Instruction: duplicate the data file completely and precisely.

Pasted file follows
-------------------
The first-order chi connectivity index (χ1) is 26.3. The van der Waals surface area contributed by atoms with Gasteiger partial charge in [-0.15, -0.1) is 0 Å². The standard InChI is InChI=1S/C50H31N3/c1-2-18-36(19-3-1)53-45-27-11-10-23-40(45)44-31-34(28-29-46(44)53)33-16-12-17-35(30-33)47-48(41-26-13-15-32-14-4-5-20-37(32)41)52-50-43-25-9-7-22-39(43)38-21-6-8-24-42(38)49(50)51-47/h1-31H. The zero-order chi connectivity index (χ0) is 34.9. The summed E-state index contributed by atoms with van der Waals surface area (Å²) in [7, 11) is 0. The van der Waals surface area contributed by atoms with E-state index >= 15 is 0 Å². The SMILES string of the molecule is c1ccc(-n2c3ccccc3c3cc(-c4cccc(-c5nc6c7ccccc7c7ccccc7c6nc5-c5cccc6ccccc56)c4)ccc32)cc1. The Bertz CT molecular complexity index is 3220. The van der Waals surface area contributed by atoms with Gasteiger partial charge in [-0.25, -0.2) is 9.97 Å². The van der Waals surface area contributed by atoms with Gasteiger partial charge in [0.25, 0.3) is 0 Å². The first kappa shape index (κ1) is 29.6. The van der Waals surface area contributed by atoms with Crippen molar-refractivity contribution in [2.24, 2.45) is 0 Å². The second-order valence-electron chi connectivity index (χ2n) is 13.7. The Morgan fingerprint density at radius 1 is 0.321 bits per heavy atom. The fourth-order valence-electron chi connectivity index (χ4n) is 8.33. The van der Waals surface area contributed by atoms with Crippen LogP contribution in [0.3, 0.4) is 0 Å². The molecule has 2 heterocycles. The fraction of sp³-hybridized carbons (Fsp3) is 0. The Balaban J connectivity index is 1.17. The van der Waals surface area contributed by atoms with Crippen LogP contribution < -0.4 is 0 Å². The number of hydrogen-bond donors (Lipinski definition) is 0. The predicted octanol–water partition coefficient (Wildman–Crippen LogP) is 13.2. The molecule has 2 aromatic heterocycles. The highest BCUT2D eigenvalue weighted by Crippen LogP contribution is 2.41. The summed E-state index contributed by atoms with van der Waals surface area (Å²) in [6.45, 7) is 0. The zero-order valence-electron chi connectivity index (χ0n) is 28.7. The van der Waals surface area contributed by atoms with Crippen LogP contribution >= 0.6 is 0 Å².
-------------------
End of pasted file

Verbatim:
The first-order chi connectivity index (χ1) is 26.3. The van der Waals surface area contributed by atoms with Gasteiger partial charge in [-0.15, -0.1) is 0 Å². The standard InChI is InChI=1S/C50H31N3/c1-2-18-36(19-3-1)53-45-27-11-10-23-40(45)44-31-34(28-29-46(44)53)33-16-12-17-35(30-33)47-48(41-26-13-15-32-14-4-5-20-37(32)41)52-50-43-25-9-7-22-39(43)38-21-6-8-24-42(38)49(50)51-47/h1-31H. The zero-order chi connectivity index (χ0) is 34.9. The summed E-state index contributed by atoms with van der Waals surface area (Å²) in [7, 11) is 0. The van der Waals surface area contributed by atoms with E-state index >= 15 is 0 Å². The SMILES string of the molecule is c1ccc(-n2c3ccccc3c3cc(-c4cccc(-c5nc6c7ccccc7c7ccccc7c6nc5-c5cccc6ccccc56)c4)ccc32)cc1. The Bertz CT molecular complexity index is 3220. The van der Waals surface area contributed by atoms with Gasteiger partial charge in [-0.25, -0.2) is 9.97 Å². The van der Waals surface area contributed by atoms with Gasteiger partial charge in [0.25, 0.3) is 0 Å². The first kappa shape index (κ1) is 29.6. The van der Waals surface area contributed by atoms with Crippen molar-refractivity contribution in [2.24, 2.45) is 0 Å². The second-order valence-electron chi connectivity index (χ2n) is 13.7. The Morgan fingerprint density at radius 1 is 0.321 bits per heavy atom. The fourth-order valence-electron chi connectivity index (χ4n) is 8.33. The van der Waals surface area contributed by atoms with Crippen LogP contribution in [0.3, 0.4) is 0 Å². The molecule has 2 heterocycles. The fraction of sp³-hybridized carbons (Fsp3) is 0. The Balaban J connectivity index is 1.17. The van der Waals surface area contributed by atoms with Crippen LogP contribution < -0.4 is 0 Å². The number of hydrogen-bond donors (Lipinski definition) is 0. The predicted octanol–water partition coefficient (Wildman–Crippen LogP) is 13.2. The molecule has 2 aromatic heterocycles. The highest BCUT2D eigenvalue weighted by Crippen LogP contribution is 2.41. The summed E-state index contributed by atoms with van der Waals surface area (Å²) in [6.45, 7) is 0. The zero-order valence-electron chi connectivity index (χ0n) is 28.7. The van der Waals surface area contributed by atoms with Crippen LogP contribution >= 0.6 is 0 Å².